An extraordinary number of living creatures, from bacteria to insects to sharks and birds, are capable of lighting up and glowing in the dark.
This biofluorescence occurs when higher energy wavelengths of light (e.g. ultra-violet or blue light) are absorbed and subsequently reemitted at lower energy wavelengths in living organisms, resulting in a glow with brilliant fluorescent colours including blues, greens, and reds. This phenomenon is widespread among animals and can be caused by several different proteins, pigments, metabolites and chemical reactions.
The process has long fascinated humans. As far back as 79 AD, humans experimented with the concept. At the time, Pliny recorded the first use of bioluminescence as a kind of torch, by rubbing a stick against jellyfish slime. But we are far from understanding the whole scale of this hidden universe. Major discoveries are still being made.
It was only recently that scientists discovered, entirely by accident, that mammals too can shine brightly. Jon Martin, a forestry professor, was exploring a Wisconsin forest at night, using a UV flashlight to scan the canopy for lichens, fungi, plants, and frogs that occasionally fluoresce when he heard the chirp of a flying squirrel at a bird feeder. He pointed the flashlight at it, and was amazed to see pink fluorescence.
Learning of this, Paula Anich, a North America squirrel researcher from the Centre for Science and the Environment, Northland College in the USA, examined the skins of flying squirrels. And low and behold, while non-flying squirrels didn’t glow, some species of flying squirrels, regardless of sex, fluoresced in a nice pink colour.
Up until then, the only other mammals known to have fluorescent fur were about two dozen species of opossum. These marsupials, scattered across the Americas, aren’t closely related to flying squirrels, live in different ecosystems, and have a different diet, suggesting that the glowing characteristic could be much more wide spread than thought. But the small mammals do share one thing in common however: they’re all active at night and twilight, where other squirrels are mostly diurnal.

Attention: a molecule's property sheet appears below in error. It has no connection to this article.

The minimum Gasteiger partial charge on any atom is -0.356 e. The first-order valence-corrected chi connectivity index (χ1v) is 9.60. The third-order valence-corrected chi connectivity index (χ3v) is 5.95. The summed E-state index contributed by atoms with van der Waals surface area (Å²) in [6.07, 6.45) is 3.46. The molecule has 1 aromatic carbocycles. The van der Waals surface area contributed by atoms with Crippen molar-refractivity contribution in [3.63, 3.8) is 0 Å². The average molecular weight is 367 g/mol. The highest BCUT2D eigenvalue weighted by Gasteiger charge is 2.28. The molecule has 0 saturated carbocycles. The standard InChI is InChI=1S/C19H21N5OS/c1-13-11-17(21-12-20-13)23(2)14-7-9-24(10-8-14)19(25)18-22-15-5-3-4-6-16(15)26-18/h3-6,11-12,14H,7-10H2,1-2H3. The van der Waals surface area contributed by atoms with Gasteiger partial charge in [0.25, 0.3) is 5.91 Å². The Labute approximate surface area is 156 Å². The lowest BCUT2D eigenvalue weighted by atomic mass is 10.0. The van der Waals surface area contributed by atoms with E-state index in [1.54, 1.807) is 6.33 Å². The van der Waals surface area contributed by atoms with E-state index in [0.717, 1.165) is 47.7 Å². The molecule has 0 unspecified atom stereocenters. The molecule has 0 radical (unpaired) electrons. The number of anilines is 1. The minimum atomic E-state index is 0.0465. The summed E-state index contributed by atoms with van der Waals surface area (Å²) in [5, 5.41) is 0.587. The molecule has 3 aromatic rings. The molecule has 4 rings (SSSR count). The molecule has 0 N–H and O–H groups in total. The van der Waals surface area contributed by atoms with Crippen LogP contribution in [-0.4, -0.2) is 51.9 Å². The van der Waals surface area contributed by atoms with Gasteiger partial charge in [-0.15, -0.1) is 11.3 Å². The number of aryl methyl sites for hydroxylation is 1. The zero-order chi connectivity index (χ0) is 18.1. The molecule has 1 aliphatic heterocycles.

Looking for more examples, Paula Anich went rummaging through the museum collections for fluorescent animals.
"We pulled the monotreme [egg-laying mammals like platypuses] drawer and the platypuses fluoresced, and it was amazing," she told ABC Radio Hobart.
Naturally, once the platypus's purple-green glow was revealed, other researchers like Western Australian Museum curator of Mammalogy, Kenny Travouillon and biologist Linette Umbrello, started shining UV lights borrowed from the arachnology department down on different specimens in the museum's collections. And so far their findings have been far from disappointing, with revelations of neon wombats, bright-eared bilbies, glowing echidna, and shiny bandicoots.
"We have only tried it on maybe two dozen mammals, so it wasn't a thorough search." Travouillon told ScienceAlert. "Probably around a third of them did glow."
Many of the biofluorescent mammals identified so far are either nocturnal or crepuscular, suggesting that the reason why these animals glow is linked to night life. But biofluorescence requires a light source for the glow to re-emit. And at night, there's less UV light around. So perhaps there is much more than meets the eye.
Australian Museum wildlife forensic scientist Greta Frankham adds that: "Predators don't seem to glow. I think this is because if predators could be seen, they would lose all chance of catching their prey."
While there's much speculation about why some mammals glow under UV, we've only just realised how wide-spread the phenomenon is. Field studies are required to examine if there are any advantages or disadvantages of this ability within these animals' natural environment and to see whether biofluorescence has a role in communication, sexual selection, camouflage or no obvious function at all.
Hypothesized functions for biofluorescence include communication (1), sexual selection (2), camouflage (1), and improved visual acuity (3) to perhaps no function at all.
Last edited: 3 March 2022 11:19